Mi primo is no longer hurting…

My cousin Zarak Mohandas Delattibodier has kidney disease and received dialysis two to three times a week.

He needs a kidney.

A donor was identified and during the beginning stages of gathering donor information, he developed an infection in the mitral valve of his heart.

The infection was resistant to antibiotics.

Zarak also had severe periodontal disease.

The hospital released my cousin after a four-day stay and sent him home with antibiotics for the heart and dental appointments to begin work on the perio. One week later, Zarak had difficulty breathing and went back to the hospital where he lost consciousness and was placed on a ventilator and an iv catheter with major antibiotics.

The infection of the heart was  fungal.

Mi pimo’s body was too weak to fight. He coded numerous times and stabilized with resuscitation but brain damage may have occurred and he could not breathe on his own.

The ‘No Resuscitation’ directive was put in place. Then rescinded by his wife who is separated from him.

Mi primo is no longer hurting…
No anxiety about the kidney donor’s health condition or going through dialysis

Mi primo is no longer hurting…
He may pass on in California, where he wanted to live and will receive a military burial

Mi primo is no longer hurting…
He’ll join his mom, mi Tía, whom he loved and whose hand he held as she drew her last breath

Mi primo is no longer hurting…
He can play his sax and jam with the angels

Mi primo is no longer hurting…
He can eat all the beef jerky, fried chicken and fries he desires with Excelsior Cabernet

Mi primo is no longer hurting…
He doesn’t have to carry the weight of his family’s dysfunction on his back anymore

I wish the decision could be made to turn off the switch that would enable his alma to be free…



My days at work are numbered?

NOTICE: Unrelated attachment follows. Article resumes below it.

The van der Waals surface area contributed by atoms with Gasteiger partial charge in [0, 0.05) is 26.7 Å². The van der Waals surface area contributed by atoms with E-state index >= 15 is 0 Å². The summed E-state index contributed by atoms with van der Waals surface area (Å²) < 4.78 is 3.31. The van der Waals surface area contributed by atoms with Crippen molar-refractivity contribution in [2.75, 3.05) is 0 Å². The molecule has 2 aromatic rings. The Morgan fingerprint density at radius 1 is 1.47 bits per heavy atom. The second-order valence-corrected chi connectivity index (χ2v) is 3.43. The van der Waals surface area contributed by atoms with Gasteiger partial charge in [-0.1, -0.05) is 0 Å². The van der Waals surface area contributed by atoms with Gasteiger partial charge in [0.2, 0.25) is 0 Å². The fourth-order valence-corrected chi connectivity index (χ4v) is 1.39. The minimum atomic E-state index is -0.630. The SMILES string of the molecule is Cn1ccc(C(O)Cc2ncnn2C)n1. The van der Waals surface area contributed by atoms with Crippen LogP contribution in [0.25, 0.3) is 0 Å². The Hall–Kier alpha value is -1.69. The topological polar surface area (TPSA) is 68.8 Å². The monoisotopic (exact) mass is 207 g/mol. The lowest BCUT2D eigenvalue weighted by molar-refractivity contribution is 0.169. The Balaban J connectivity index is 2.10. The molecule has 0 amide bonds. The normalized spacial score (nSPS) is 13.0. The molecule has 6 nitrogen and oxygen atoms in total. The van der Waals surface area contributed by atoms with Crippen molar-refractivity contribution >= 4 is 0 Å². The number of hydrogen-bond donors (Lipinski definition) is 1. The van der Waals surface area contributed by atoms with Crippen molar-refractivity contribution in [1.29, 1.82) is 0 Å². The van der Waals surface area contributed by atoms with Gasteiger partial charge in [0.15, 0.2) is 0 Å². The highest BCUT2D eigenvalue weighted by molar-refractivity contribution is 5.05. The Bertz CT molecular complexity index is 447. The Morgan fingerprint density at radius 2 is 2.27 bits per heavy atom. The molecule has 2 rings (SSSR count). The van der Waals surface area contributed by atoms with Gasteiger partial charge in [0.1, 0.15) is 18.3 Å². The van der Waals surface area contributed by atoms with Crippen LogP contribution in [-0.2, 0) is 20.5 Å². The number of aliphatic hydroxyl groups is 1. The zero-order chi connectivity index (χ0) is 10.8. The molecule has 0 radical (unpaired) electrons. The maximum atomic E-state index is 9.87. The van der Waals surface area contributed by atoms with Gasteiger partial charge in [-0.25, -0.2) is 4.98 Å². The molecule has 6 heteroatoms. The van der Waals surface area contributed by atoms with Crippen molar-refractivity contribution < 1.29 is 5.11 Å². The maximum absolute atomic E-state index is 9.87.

My days at work are numbered.

That statement no longer is the question I often turned it into when the thought of leaving this place first surfaced. Fueled by the unknown (can I find another job?), accelerated by the uncertainty, (how will I pay my bills?) and strangled by the fear of hopelessness and danger (NO HEALTH BENEFITS!), I remained at this depressive and stagnated job for two years.

The Director I adored working with is gone, driven out by VP’s who were not impressed with her leadership style and fancy excel data spreadsheets. She made the place tolerable and kept me busy with work, so busy that no time existed to socialize with staff I did not care to socialize with. She was fair and treated staff who gossiped about her horribly with fairness even though she overheard what they said. She understood my personal trauma, took the time to find out about its source and although we did not discuss it, it was understood that working at this place was in some way therapeutic.

The Director who took her place does not deserve to earn 70 grand a year but he is here and she is not. He had connections and smooth talking ways. He’s a peacock. peacock-new-zealand_10933_990x742[1]

All fluff, wearing all the colours of the rainbow suits lacking in substance. He’s also a pimp daddy for he wore a full-length mink coat all winter.